Canadian Homeowners Carrying Average of $154,090 in Mortgage Debt

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The FINANCIAL — Canadian homeowners are carrying an average of 190,000 Canadian dollars($154,090) in mortgage debt as home prices in some urban markets reached new heights, says a new survey to be released on June 16, according to Nasdaq.

The poll, the first such one commissioned by Manulife Bank of Canada, a division of Manulife Financial Corp., provides updated insight into the debt loads of homeowners. The findings come at a time when Canada’s central bank is warning that household debt remains a top risk to the country’s financial system.

Homeowners in the western province of Alberta, an energy-rich region that has borne the brunt of the tumbling oil prices, carry the highest average mortgage debt at C$242,300, according to the survey. That is of potential concern because cities such as Calgary, Canada’s energy capital, have been stung by layoffs at oil companies and falling home prices in recent months.

Despite concerns about Canadian debt loads, about 40% of homeowners made an extra mortgage payment or stepped up the amount of their payment in the past year in a bid to pay down their debt faster, the survey said. Although the majority succeeded in reducing their debt, many must choose between paying off debt and saving for retirement.

“What was encouraging from our survey is that the percentage of the people who were paying down their mortgages proactively more than they were required to was more weighted to the larger cities of Toronto and Vancouver,” said Rick Lunny, President and Chief Executive Officer of Manulife Bank of Canada, in an interview.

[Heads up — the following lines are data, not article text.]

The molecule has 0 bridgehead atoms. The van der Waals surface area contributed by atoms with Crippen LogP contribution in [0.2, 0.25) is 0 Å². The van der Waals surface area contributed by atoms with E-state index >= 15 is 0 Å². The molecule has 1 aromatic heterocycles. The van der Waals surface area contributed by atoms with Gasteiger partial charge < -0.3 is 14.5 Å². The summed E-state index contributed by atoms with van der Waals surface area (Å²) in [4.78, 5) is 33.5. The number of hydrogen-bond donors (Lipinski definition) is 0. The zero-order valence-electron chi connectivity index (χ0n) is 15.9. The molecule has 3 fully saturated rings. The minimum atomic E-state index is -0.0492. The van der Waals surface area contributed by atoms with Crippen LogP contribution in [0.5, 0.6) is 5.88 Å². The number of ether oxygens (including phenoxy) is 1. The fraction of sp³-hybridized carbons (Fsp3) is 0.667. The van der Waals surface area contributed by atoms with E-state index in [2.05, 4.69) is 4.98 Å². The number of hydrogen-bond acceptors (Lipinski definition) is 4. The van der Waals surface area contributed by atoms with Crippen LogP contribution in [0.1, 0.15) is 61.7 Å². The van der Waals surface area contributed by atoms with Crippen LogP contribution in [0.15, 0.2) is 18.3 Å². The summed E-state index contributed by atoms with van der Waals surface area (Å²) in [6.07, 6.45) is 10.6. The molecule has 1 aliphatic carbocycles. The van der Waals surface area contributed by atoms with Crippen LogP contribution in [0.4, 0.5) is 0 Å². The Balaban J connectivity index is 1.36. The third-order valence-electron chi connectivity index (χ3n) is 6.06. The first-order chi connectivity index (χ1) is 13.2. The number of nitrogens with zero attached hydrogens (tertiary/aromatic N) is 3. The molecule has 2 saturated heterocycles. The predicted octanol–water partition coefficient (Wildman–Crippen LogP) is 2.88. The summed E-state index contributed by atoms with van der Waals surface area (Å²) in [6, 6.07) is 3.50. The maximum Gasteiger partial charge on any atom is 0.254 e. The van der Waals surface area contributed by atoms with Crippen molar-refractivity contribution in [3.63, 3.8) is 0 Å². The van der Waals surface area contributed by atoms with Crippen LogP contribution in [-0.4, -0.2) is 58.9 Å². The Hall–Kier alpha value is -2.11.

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Home prices in cities including Vancouver and Toronto continued to climb last year, which is partly why consumers there are shouldering more debt, he said. In British Columbia and Ontario, average mortgage debt totaled C$217,300 and C$193,000, respectively, the survey found.

Nearly 80% of consumers listed becoming debt-free as a high priority, with 70% of those surveyed saying if their debts were fully paid off tomorrow they would earmark at least some of their extra money to savings.

Even with record low interest rates, the Manulife survey shows nearly a third of mortgage holders would struggle to make payments within three months if their family’s primary breadwinner lost his or her job. Roughly the same amount would find it difficult to make mortgage payments if the amount increased by just 10%.

That means those Canadians “are really living day-to-day on their mortgages, in terms of not being able to save,” Mr. Lunny said.

On June 12, Statistics Canada said the household debt ratio fell slightly to 163.3% in the first quarter down from a high of 163.6%. The household debt service ratio, meanwhile, remained near a record low while household net worth climbed.

The Manulife survey comes on the heels of a poll released on June 15 by the Bank of Montreal showing that 40% of Canadians don’t believe that interest rates will rise over the next five years.

“Hopefully, many have not been lulled into thinking that rates will never go up, as they could be tempted into taking on too much debt,” said senior economist Sal Guatieri in a release.

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